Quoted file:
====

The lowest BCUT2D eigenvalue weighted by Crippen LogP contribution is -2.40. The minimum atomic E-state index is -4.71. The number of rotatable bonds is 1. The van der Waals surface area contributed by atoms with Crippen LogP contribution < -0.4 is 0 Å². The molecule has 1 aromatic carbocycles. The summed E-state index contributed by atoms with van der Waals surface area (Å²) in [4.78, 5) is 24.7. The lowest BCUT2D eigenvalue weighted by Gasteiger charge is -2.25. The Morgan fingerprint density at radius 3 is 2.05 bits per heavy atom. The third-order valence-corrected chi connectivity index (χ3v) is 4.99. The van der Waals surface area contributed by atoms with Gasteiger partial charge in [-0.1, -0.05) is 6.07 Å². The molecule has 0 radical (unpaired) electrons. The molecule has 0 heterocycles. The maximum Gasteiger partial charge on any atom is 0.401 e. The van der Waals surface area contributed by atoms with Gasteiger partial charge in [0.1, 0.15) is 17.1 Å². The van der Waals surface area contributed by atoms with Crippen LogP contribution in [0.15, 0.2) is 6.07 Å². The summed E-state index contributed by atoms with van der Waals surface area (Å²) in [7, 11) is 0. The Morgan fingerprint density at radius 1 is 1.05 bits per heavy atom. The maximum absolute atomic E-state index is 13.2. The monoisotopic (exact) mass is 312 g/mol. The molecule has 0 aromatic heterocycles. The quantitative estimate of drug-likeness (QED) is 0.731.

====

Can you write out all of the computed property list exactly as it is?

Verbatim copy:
The lowest BCUT2D eigenvalue weighted by Crippen LogP contribution is -2.40. The minimum atomic E-state index is -4.71. The number of rotatable bonds is 1. The van der Waals surface area contributed by atoms with Crippen LogP contribution < -0.4 is 0 Å². The molecule has 1 aromatic carbocycles. The summed E-state index contributed by atoms with van der Waals surface area (Å²) in [4.78, 5) is 24.7. The lowest BCUT2D eigenvalue weighted by Gasteiger charge is -2.25. The Morgan fingerprint density at radius 3 is 2.05 bits per heavy atom. The third-order valence-corrected chi connectivity index (χ3v) is 4.99. The van der Waals surface area contributed by atoms with Gasteiger partial charge in [-0.1, -0.05) is 6.07 Å². The molecule has 0 radical (unpaired) electrons. The molecule has 0 heterocycles. The maximum Gasteiger partial charge on any atom is 0.401 e. The van der Waals surface area contributed by atoms with Gasteiger partial charge in [0.1, 0.15) is 17.1 Å². The van der Waals surface area contributed by atoms with Crippen LogP contribution in [0.15, 0.2) is 6.07 Å². The summed E-state index contributed by atoms with van der Waals surface area (Å²) in [7, 11) is 0. The Morgan fingerprint density at radius 1 is 1.05 bits per heavy atom. The maximum absolute atomic E-state index is 13.2. The monoisotopic (exact) mass is 312 g/mol. The molecule has 0 aromatic heterocycles. The quantitative estimate of drug-likeness (QED) is 0.731.